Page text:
The average vet with the scratch to buy a used computer or who is able to make it to a public library has intelligence gathering and "command and control assets" undreamed of even in '91 - and has the training, discipline and knowledge (taken as a group) to make devestatingly effective use of it. This is why there's been surprisingly little Vietnam-style protest. There's no need; we have far better tools now.

Governments have simply lost the overwhelming information advantage that has long allowed them to ignore or minimize the concerns of their vets - indeed, all their citizens. And vets, by virtue of training and experience, have the tools to organize and motivate opposition to foolish government efforts - and, again, by virtue of their training, have a particular, pointed impatience with those who take their duties to be optional or merely ceremonial window-dressing.

I understand that the Bushes have bought a large amount of land in Paraguay. Very strategically important, resource-rich land that should raise all kinds of eyebrows. One could look upon it as an attempt to establish a position for strategic relocation; no doubt their documented alliances with the Reverend Moon and the Paraguayan government impart a profound sense of security.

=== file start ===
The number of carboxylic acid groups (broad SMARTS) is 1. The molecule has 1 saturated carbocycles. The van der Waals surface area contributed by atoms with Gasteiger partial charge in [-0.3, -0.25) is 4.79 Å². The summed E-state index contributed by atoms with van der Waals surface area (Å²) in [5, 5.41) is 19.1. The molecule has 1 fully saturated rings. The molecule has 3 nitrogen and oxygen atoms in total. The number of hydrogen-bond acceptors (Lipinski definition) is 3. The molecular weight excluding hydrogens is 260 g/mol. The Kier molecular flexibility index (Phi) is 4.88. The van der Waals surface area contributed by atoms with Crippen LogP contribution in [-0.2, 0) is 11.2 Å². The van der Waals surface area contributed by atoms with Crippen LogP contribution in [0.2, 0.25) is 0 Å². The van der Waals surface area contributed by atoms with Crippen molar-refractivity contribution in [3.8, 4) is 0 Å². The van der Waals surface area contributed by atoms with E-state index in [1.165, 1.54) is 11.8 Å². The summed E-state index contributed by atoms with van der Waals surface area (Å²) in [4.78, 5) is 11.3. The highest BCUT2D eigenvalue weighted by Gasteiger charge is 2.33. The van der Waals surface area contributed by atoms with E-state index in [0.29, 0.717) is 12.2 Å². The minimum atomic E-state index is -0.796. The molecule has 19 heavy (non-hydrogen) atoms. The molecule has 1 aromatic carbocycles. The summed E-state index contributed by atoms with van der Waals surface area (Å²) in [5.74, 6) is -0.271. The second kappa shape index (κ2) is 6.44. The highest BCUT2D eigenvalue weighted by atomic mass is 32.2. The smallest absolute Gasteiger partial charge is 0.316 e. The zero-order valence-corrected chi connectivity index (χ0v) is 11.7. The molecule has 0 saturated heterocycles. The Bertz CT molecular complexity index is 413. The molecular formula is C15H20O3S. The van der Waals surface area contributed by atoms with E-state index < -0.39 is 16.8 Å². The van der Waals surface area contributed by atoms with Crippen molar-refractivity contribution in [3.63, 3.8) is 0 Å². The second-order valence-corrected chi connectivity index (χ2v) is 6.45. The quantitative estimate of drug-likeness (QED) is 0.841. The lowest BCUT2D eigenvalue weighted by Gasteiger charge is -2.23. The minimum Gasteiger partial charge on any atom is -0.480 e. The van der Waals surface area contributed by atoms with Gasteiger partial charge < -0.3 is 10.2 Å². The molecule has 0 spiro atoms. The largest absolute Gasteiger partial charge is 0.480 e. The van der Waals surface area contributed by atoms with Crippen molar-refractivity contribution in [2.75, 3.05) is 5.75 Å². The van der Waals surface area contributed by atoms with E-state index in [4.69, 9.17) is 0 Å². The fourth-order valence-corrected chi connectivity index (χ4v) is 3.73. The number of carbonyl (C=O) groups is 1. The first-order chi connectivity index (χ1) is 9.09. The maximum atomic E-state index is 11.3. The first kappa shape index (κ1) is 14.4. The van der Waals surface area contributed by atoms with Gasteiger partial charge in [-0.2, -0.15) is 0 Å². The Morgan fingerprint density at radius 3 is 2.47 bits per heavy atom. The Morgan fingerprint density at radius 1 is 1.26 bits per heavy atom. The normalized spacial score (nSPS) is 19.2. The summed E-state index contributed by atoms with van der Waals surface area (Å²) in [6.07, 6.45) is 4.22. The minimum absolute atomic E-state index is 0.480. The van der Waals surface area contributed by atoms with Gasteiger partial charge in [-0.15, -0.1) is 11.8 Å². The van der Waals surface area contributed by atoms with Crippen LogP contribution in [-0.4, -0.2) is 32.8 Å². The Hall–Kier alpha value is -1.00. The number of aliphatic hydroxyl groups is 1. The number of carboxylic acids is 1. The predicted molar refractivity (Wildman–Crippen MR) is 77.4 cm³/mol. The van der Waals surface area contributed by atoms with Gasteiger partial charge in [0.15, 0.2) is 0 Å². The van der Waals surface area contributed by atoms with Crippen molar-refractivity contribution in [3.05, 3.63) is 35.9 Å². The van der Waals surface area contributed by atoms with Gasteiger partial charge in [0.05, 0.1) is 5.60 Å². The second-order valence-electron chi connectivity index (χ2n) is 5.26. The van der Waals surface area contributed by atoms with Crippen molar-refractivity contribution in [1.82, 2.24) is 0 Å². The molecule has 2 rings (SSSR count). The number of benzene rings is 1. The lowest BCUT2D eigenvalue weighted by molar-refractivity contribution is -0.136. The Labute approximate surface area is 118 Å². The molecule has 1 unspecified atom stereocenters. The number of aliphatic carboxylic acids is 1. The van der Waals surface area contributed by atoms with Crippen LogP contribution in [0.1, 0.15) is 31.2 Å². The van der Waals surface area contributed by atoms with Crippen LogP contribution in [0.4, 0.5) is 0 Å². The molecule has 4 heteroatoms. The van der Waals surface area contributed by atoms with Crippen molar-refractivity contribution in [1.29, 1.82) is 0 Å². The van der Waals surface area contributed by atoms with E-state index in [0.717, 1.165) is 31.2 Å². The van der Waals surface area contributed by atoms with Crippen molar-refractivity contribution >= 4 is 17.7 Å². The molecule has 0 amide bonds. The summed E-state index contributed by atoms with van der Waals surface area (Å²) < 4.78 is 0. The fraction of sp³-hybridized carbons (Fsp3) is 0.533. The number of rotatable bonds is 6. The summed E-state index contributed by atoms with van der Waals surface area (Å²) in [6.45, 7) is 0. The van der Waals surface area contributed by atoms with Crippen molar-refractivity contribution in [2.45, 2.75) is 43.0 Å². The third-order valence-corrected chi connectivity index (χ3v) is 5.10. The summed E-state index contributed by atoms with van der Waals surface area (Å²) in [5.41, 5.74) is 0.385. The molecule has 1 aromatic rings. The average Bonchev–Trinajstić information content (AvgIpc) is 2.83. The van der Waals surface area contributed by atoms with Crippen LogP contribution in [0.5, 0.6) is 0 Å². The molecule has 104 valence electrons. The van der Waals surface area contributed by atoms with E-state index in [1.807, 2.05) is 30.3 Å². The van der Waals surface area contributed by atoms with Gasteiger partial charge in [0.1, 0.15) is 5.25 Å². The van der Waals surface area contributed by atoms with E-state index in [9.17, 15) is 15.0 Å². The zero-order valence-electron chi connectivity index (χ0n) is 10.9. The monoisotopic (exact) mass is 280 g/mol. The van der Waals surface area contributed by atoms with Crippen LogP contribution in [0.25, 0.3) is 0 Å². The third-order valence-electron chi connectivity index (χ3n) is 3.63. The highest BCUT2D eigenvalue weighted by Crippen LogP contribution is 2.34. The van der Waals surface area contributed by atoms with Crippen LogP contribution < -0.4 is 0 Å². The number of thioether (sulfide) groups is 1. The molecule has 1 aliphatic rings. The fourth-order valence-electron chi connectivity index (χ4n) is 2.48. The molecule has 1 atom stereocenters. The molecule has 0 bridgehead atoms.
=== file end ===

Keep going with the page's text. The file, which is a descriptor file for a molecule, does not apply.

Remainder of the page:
But the web reaches everywhere - connecting literally millions of people with very legitimate claims of harm against these people. Personally, I cannot imagine living with having made so many legitimate enemies for such very poor reasons, so it will be interesting to see how this plays out.